April 24, 2019

A Tu B’Shevat Story: Rebuilding L.A.’s Jewish Camps


It’s just over a week before Tu B’Shevat on a sunny morning in Malibu, and Wilshire Boulevard Temple (WBT) Camps, which operates Camp Hess Kramer and Gindling Hilltop Camp, is largely deserted, save for the occasional worker driving a 4×4 pickup truck on the windy, mud-caked roads, and a cleanup crew, wearing protective yellow hazmat suits and face masks, sweeping pools of dirty rainwater off platforms surrounding the few remaining buildings.

“Welcome to the disaster zone,” says WBT Camps Executive Director Doug Lynn at the entrance to the camps.

He’s referring, of course, to the devastation wreaked by the Woolsey Fire in November, which decimated 27 of its 28 cabins on the 187-acre property. 

Inside the camp stands a pickup truck, burned to a crisp and frozen in time. Nearby, a building that used to house staff during summer sessions looks like the target of a drone attack. Nails and broken shards of glass litter the ground. It’s hard to believe this was once the crown jewel of the Reform camping community in Southern California.

Rabbi Bill Kaplan (left) and Shalom Institute staff survey the damage. Photo courtesy of the Shalom Institute

Lynn, 45, who has been working at the camp for 14 years, trudges through the wreckage, made worse by recent mudslides. He laughs in disbelief at the areas that were once roads, now completely buried by mud. “This looks like a field. It’s not,” he promises. “There’s a road under here, clearly defined.”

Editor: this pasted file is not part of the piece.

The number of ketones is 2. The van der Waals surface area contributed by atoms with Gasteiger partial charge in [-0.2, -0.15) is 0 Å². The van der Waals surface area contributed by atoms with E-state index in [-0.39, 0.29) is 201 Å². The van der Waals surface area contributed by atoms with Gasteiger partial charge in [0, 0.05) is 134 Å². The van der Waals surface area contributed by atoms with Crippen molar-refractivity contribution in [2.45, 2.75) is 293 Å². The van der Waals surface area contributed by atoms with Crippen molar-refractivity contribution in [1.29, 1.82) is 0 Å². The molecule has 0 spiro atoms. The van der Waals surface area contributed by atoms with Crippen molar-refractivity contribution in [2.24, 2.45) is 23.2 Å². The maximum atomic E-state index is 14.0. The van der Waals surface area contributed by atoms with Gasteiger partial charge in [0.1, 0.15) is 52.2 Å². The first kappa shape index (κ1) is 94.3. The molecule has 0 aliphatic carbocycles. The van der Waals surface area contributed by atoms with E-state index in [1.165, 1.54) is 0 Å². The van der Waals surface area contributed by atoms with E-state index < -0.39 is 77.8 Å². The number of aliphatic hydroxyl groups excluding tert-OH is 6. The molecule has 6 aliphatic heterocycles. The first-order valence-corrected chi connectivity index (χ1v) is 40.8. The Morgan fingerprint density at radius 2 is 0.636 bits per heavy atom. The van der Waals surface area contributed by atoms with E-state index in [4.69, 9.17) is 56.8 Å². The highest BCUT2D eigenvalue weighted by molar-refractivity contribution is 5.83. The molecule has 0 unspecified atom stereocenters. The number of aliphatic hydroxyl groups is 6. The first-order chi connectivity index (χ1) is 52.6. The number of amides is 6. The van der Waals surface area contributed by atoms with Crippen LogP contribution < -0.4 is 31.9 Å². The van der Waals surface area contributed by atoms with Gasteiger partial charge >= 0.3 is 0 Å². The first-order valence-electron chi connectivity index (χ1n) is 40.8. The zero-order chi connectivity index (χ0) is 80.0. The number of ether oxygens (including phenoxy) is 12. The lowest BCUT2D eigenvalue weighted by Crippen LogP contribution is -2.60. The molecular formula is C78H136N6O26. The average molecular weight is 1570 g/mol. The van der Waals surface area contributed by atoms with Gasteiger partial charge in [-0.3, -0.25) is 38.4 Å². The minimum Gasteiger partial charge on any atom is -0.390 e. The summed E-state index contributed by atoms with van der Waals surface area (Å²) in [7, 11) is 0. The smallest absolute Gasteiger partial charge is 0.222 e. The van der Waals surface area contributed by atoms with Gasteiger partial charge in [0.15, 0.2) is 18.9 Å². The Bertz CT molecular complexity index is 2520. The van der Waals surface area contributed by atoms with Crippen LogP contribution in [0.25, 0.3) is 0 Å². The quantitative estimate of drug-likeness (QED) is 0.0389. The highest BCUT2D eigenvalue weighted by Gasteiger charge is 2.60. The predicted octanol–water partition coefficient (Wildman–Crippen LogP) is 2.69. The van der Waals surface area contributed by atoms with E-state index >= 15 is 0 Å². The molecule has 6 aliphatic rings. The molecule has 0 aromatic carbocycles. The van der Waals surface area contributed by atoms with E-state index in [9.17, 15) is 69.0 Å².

The vegetation used to serve as a protective barrier, shielding the camps from mudslides during rainstorms, but the fire destroyed all the vegetation. “In this environment, there is nothing holding the hillside up,” Lynn says.

He points to what once was the outdoor sanctuary, a place of worship, where the ark and the amud — the pillar — were destroyed; the swimming pool that now looks like a flat parcel of earth filled to the brim with mud.

Recalling seeing the camp for the first time after the fire, Lynn says, “It was surreal. It was like walking on the moon. It was white as far as the eye can see.” 

The fire also destroyed the homes of nine staff members living onsite, and WBT had to find new housing for them. With the forced closure of the camp, many employees lost their jobs. WBT found them new positions at its synagogue campuses in West L.A. and Koreatown. 

“It’s been a really hard process because so many of our staff have been working here for so many years, but we are really trying to live our ideals of community,” Lynn says. “The temple made a decision that we will take care of our own people.”        

WBT Assistant Camps Director Ari Kaplan, 29, was 8 years old when he began attending Camp Hess Kramer. He fell in love with Kramer because, he says, it was a place he could be his “fullest self.” 

“It’s in my blood,” he explains. “My dad was a camp director here. I made my closest friends here. It’s a place where you can be yourself. It’s an easy place to fall in love with.”

“You can’t tell now,” Lynn adds wistfully, “but it was beautiful.”

He says that although many people have expressed a desire to help WBT rebuild, the camp does not yet know how much money it will need to raise.

“We spent some time being sad. Camp has been around for 70 years and it was wonderful,” Lynn says. “This is an opportunity to look at what camp will be for the next 70 years. That’s the uplifting part of it. It will take fundraising and committed people already stepping up saying, ‘I want to be involved.’”

One of the 35 structures burned in the fire at the Shalom Institute.
Photo by Ryan Torok

The organization currently is looking for a temporary site for its upcoming summer camps. It is working with the California Coastal Commission in the debris-removal process and has applied to the Federal Emergency Management Agency for financial assistance.